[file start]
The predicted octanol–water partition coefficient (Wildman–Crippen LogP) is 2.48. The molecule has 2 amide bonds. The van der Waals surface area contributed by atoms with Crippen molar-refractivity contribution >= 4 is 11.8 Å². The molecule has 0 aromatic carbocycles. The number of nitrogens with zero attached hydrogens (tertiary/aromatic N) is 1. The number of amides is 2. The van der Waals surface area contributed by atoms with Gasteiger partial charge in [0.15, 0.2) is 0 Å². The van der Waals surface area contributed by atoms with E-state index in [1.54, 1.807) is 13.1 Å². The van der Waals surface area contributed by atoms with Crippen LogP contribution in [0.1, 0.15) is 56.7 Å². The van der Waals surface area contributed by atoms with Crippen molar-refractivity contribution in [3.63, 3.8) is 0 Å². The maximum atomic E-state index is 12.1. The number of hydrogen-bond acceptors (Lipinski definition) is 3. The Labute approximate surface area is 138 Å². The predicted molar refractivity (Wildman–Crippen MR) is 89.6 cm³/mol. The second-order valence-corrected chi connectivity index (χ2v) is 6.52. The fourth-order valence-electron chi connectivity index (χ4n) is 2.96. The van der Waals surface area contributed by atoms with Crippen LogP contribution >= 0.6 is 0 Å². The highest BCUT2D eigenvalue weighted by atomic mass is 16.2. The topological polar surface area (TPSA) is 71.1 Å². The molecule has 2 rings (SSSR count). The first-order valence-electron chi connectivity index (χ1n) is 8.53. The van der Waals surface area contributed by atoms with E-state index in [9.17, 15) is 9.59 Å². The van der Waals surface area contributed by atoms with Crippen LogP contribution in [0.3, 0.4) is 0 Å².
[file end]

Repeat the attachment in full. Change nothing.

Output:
The predicted octanol–water partition coefficient (Wildman–Crippen LogP) is 2.48. The molecule has 2 amide bonds. The van der Waals surface area contributed by atoms with Crippen molar-refractivity contribution >= 4 is 11.8 Å². The molecule has 0 aromatic carbocycles. The number of nitrogens with zero attached hydrogens (tertiary/aromatic N) is 1. The number of amides is 2. The van der Waals surface area contributed by atoms with Gasteiger partial charge in [0.15, 0.2) is 0 Å². The van der Waals surface area contributed by atoms with E-state index in [1.54, 1.807) is 13.1 Å². The van der Waals surface area contributed by atoms with Crippen LogP contribution in [0.1, 0.15) is 56.7 Å². The van der Waals surface area contributed by atoms with Crippen molar-refractivity contribution in [3.63, 3.8) is 0 Å². The maximum atomic E-state index is 12.1. The number of hydrogen-bond acceptors (Lipinski definition) is 3. The Labute approximate surface area is 138 Å². The predicted molar refractivity (Wildman–Crippen MR) is 89.6 cm³/mol. The second-order valence-corrected chi connectivity index (χ2v) is 6.52. The fourth-order valence-electron chi connectivity index (χ4n) is 2.96. The van der Waals surface area contributed by atoms with Crippen LogP contribution >= 0.6 is 0 Å². The highest BCUT2D eigenvalue weighted by atomic mass is 16.2. The topological polar surface area (TPSA) is 71.1 Å². The molecule has 2 rings (SSSR count). The first-order valence-electron chi connectivity index (χ1n) is 8.53. The van der Waals surface area contributed by atoms with E-state index in [9.17, 15) is 9.59 Å². The van der Waals surface area contributed by atoms with Crippen LogP contribution in [0.3, 0.4) is 0 Å².